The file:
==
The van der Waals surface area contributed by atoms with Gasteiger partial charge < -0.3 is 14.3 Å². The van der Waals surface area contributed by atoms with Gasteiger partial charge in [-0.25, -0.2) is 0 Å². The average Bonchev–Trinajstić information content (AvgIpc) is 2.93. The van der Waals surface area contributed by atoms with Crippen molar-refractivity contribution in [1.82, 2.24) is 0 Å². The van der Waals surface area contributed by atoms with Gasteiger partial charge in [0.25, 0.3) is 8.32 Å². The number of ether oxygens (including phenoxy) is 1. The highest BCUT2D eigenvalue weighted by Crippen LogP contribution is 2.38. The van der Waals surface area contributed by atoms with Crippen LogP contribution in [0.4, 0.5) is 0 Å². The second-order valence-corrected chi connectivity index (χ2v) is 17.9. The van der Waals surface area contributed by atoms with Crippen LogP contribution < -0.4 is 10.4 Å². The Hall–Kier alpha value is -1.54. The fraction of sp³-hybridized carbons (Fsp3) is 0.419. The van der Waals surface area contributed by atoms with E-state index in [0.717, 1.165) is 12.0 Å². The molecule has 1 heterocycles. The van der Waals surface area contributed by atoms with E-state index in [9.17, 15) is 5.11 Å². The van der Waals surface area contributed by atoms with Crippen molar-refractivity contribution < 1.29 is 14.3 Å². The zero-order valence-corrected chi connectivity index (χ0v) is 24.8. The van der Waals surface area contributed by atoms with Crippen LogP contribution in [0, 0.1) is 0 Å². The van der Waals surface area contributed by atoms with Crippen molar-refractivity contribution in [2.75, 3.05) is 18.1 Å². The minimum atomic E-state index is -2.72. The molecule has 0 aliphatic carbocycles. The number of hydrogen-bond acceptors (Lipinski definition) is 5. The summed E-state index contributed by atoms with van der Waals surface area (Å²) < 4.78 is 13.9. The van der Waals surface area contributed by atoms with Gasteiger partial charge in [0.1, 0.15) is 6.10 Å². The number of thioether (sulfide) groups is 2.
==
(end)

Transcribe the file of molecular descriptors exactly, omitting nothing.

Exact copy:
The van der Waals surface area contributed by atoms with Gasteiger partial charge < -0.3 is 14.3 Å². The van der Waals surface area contributed by atoms with Gasteiger partial charge in [-0.25, -0.2) is 0 Å². The average Bonchev–Trinajstić information content (AvgIpc) is 2.93. The van der Waals surface area contributed by atoms with Crippen molar-refractivity contribution in [1.82, 2.24) is 0 Å². The van der Waals surface area contributed by atoms with Gasteiger partial charge in [0.25, 0.3) is 8.32 Å². The number of ether oxygens (including phenoxy) is 1. The highest BCUT2D eigenvalue weighted by Crippen LogP contribution is 2.38. The van der Waals surface area contributed by atoms with Crippen LogP contribution in [0.4, 0.5) is 0 Å². The second-order valence-corrected chi connectivity index (χ2v) is 17.9. The van der Waals surface area contributed by atoms with Crippen LogP contribution < -0.4 is 10.4 Å². The Hall–Kier alpha value is -1.54. The fraction of sp³-hybridized carbons (Fsp3) is 0.419. The van der Waals surface area contributed by atoms with E-state index in [0.717, 1.165) is 12.0 Å². The molecule has 1 heterocycles. The van der Waals surface area contributed by atoms with E-state index in [9.17, 15) is 5.11 Å². The van der Waals surface area contributed by atoms with Crippen molar-refractivity contribution < 1.29 is 14.3 Å². The zero-order valence-corrected chi connectivity index (χ0v) is 24.8. The van der Waals surface area contributed by atoms with Crippen LogP contribution in [0, 0.1) is 0 Å². The van der Waals surface area contributed by atoms with Crippen molar-refractivity contribution in [2.75, 3.05) is 18.1 Å². The minimum atomic E-state index is -2.72. The molecule has 0 aliphatic carbocycles. The number of hydrogen-bond acceptors (Lipinski definition) is 5. The summed E-state index contributed by atoms with van der Waals surface area (Å²) < 4.78 is 13.9. The van der Waals surface area contributed by atoms with Gasteiger partial charge in [0.1, 0.15) is 6.10 Å². The number of thioether (sulfide) groups is 2.